• Universiteit Antwerpen Reliability and Comparability of Peer Review Results Nadine Rons (Vrije Universiteit Brussel) & Eric Spruyt (Universiteit Antwerpen) | pag. 14 III. Investigation of results (2. Comparability, a. Related concepts) 2. Comparability 2.a. Related concepts –  Partial indicators (publications, projects, conferences, ...): no significant correlations between peer review indicators, in contrast to global indicators (scientific merit, productivity, relevance, ...). ⇒ Performances in different activities are not necessarily correlated. –  Correlations of peer review with citation analysis indicators: the pairs correlating best strongly vary with discipline. ⇒ An indicator may not represent a same concept for all subject areas. ⇒ Always use more than one indicator!
    • Universiteit Antwerpen Reliability and Comparability of Peer Review Results Nadine Rons (Vrije Universiteit Brussel) & Eric Spruyt (Universiteit Antwerpen) | pag. 15 III. Investigation of results (2. Comparability, b. Intrinsic characteristics) 2.b. Intrinsic characteristics –  Contributions to ratings: Different in the minds of peers (pro & contra) and in citation analysis (positive counts). –  Scale effects: Minimum & maximum limits & their position with respect to the mean value.
    • Universiteit Antwerpen Reliability and Comparability of Peer Review Results Nadine Rons (Vrije Universiteit Brussel) & Eric Spruyt (Universiteit Antwerpen) | pag. 16 III. Investigation of results (2. Comparability, b. Intrinsic characteristics) •  Peer rating frequency distribution: –  Peer ratings: pro & contra, also elements counted 'negatively'. –  Scale: minimum & maximum limit. Relative frequency distribution of peer results 0% 5% 10% 15% 20% 25% 30% 35% 40% 45% 50% LO W (1) LO W (2) FAIR (3) FAIR (4)AVERAG E (5)AVERAG E (6) G O O D (7) G O O D (8) H IG H (9) H IG H (10) Peer results Percentageofthenumberofteams(58) Scientific merit of the research — Uniqueness of the research Research approach / plan / focus / co-ordination Innovation Quality of the research team Probability that the research objectives will be achieved Research productivity Potential impact on further research and on the development of applications Potential for transition to or utility for the community Overall research evaluation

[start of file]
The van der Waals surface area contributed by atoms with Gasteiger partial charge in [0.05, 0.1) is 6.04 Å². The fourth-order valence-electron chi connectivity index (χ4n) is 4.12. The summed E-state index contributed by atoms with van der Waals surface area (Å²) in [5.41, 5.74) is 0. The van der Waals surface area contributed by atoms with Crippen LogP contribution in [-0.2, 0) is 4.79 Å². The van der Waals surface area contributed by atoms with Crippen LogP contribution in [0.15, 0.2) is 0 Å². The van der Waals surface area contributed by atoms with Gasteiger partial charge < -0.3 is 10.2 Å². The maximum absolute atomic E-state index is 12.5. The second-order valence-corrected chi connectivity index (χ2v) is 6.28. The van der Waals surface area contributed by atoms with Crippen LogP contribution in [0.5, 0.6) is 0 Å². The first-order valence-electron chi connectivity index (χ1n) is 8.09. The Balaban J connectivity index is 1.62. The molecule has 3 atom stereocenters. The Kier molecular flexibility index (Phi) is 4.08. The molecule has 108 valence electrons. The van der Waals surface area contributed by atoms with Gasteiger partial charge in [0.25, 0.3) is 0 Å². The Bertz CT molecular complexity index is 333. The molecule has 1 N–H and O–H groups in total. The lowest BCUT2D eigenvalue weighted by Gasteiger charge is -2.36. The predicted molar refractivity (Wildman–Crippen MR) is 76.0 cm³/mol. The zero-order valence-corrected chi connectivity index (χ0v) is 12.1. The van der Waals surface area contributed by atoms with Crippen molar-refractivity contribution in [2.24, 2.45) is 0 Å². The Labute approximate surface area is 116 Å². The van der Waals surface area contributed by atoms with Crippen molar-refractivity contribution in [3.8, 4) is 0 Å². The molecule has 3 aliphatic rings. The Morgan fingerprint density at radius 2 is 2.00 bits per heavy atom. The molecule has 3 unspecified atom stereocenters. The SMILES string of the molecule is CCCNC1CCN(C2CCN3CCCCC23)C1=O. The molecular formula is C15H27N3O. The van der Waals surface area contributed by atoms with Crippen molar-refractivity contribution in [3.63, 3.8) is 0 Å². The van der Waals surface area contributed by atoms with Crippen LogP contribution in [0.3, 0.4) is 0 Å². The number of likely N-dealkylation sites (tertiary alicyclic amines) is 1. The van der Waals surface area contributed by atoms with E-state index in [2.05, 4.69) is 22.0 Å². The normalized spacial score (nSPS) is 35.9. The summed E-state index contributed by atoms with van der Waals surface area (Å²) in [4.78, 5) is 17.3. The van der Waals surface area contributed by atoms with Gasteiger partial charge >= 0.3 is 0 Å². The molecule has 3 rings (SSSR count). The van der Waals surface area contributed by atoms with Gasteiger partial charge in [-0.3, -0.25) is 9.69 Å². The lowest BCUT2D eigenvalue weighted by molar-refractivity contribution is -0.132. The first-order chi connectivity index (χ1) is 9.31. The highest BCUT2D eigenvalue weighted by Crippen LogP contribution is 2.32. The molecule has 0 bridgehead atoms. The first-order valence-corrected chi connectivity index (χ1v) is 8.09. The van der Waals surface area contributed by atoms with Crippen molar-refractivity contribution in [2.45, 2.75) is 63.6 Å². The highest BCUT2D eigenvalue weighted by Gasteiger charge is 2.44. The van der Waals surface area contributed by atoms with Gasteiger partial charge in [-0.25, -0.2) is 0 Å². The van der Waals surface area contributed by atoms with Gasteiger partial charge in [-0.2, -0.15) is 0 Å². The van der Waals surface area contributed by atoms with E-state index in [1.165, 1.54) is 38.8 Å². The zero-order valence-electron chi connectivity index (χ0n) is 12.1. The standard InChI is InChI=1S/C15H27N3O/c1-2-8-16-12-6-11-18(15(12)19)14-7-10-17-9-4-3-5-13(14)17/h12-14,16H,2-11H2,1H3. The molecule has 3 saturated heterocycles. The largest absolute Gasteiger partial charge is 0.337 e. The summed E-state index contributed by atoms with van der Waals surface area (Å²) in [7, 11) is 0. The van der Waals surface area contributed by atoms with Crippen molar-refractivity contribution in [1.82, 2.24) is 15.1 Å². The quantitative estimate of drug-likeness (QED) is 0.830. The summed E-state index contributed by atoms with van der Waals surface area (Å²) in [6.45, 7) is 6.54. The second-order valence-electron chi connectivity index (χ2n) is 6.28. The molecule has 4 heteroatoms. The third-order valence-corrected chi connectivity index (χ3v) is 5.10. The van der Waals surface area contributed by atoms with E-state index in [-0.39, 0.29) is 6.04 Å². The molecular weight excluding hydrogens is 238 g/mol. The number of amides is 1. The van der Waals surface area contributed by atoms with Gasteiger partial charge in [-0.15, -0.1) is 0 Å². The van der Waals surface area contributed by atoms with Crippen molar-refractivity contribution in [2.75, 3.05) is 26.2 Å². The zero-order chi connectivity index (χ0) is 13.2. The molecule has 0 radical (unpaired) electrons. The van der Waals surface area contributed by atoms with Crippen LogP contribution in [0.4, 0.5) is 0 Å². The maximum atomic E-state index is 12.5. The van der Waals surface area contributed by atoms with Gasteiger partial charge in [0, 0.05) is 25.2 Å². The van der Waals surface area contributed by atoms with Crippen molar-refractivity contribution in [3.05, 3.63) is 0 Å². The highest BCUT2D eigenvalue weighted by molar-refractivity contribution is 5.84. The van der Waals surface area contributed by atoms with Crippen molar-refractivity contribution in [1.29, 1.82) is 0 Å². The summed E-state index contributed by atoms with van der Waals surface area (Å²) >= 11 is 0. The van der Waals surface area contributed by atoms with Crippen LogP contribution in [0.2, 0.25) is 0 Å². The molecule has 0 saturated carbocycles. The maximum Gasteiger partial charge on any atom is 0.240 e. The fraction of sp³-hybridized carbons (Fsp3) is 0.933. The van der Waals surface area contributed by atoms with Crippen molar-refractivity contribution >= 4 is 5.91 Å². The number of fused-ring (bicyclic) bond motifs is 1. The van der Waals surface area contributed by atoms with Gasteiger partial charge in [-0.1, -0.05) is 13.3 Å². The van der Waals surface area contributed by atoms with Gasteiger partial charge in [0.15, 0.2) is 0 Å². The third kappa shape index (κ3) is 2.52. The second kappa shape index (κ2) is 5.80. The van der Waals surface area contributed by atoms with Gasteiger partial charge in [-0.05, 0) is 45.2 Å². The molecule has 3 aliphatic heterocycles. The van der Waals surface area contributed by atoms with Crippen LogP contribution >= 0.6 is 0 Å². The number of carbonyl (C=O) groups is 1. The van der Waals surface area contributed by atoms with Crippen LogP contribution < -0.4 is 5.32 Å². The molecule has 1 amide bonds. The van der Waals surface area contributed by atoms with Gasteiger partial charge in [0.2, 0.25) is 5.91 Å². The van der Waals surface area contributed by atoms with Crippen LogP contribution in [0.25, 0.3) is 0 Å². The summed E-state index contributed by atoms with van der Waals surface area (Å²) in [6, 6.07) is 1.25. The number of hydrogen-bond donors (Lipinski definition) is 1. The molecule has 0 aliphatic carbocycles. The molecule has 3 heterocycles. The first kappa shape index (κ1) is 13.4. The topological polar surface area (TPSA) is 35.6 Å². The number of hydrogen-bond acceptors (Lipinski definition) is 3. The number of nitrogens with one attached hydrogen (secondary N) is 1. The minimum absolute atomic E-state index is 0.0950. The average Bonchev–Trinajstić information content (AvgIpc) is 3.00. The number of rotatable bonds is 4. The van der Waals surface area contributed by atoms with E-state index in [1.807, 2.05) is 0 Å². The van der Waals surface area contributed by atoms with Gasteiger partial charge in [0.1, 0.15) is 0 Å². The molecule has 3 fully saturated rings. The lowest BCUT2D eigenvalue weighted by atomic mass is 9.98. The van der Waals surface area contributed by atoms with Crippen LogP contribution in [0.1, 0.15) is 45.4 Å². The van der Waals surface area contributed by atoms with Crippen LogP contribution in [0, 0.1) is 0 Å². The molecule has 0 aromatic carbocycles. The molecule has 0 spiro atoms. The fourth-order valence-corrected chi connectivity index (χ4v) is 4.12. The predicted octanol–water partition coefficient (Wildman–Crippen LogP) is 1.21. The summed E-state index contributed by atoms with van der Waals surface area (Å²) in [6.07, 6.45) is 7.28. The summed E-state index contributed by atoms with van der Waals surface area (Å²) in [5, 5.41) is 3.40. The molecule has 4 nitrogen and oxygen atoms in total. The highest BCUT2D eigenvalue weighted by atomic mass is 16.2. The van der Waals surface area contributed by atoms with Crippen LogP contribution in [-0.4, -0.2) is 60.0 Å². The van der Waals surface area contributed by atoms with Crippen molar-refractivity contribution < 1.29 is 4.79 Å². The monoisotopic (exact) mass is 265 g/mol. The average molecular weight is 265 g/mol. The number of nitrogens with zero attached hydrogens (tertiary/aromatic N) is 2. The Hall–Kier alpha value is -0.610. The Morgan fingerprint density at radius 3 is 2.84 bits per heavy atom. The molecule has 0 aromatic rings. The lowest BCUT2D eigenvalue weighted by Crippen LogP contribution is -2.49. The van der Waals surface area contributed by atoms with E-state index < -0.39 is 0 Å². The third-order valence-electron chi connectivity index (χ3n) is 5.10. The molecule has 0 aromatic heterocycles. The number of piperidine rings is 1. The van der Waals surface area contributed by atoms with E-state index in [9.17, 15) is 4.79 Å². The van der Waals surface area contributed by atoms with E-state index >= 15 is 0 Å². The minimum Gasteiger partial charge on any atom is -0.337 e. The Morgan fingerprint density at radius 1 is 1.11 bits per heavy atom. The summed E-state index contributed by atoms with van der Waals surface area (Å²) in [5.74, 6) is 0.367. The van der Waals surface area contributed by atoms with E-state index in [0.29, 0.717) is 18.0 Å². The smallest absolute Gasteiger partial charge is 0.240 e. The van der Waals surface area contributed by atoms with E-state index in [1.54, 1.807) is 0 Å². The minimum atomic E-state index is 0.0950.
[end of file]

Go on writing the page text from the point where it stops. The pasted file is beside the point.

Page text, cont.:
• Universiteit Antwerpen Reliability and Comparability of Peer Review Results Nadine Rons (Vrije Universiteit Brussel) & Eric Spruyt (Universiteit Antwerpen) | pag. 17 III. Investigation of results (2. Comparability, b. Intrinsic characteristics) •  Citation impact frequency distribution: –  Citation impact: only positive counts, strong influence of highly cited articles. –  Scale: minimum limit closer to mean & no maximum limit. Relative frequency distribution of citation impact All teams in the pure ISI analysis 0% 5% 10% 15% 20% 25% 30% 35% 40% 0,1 0,4 0,7 1 1,3 1,6 1,9 2,2 2,5 2,8 3,1 Indicator value Percentageofthenumberofteams(60) CPP/JCSm CPP/FCSm
    • Universiteit Antwerpen Reliability and Comparability of Peer Review Results Nadine Rons (Vrije Universiteit Brussel) & Eric Spruyt (Universiteit Antwerpen) | pag. 18 III. Investigation of results (2. Comparability, b. Intrinsic characteristics) ⇒ Good correlations only when effects of intrinsic characteristics can be filtered out. Scientific relevance vs. Field citation impact High & intermediate inter-peer agreement group
    • Universiteit Antwerpen Reliability and Comparability of Peer Review Results Nadine Rons (Vrije Universiteit Brussel) & Eric Spruyt (Universiteit Antwerpen) | pag. 19 IV. Conclusions •  Reliability –  Peer review results can be influenced considerably by rating habits. –  It is recommended to create a uniform reference level (e.g. using panel procedures) or check for signs of low reliability by analysing the outcomes of the peer evaluation itself. •  Comparability –  Besides reliability, comparability of results depends on the nature of the indicators, on the subject area, on intrinsic characteristics of the methods, ... –  Different methods describe different aspects. The most suitable method should be carefully chosen or developed. •  Evaluations should always be based on a series of indicators, never on one single indicator.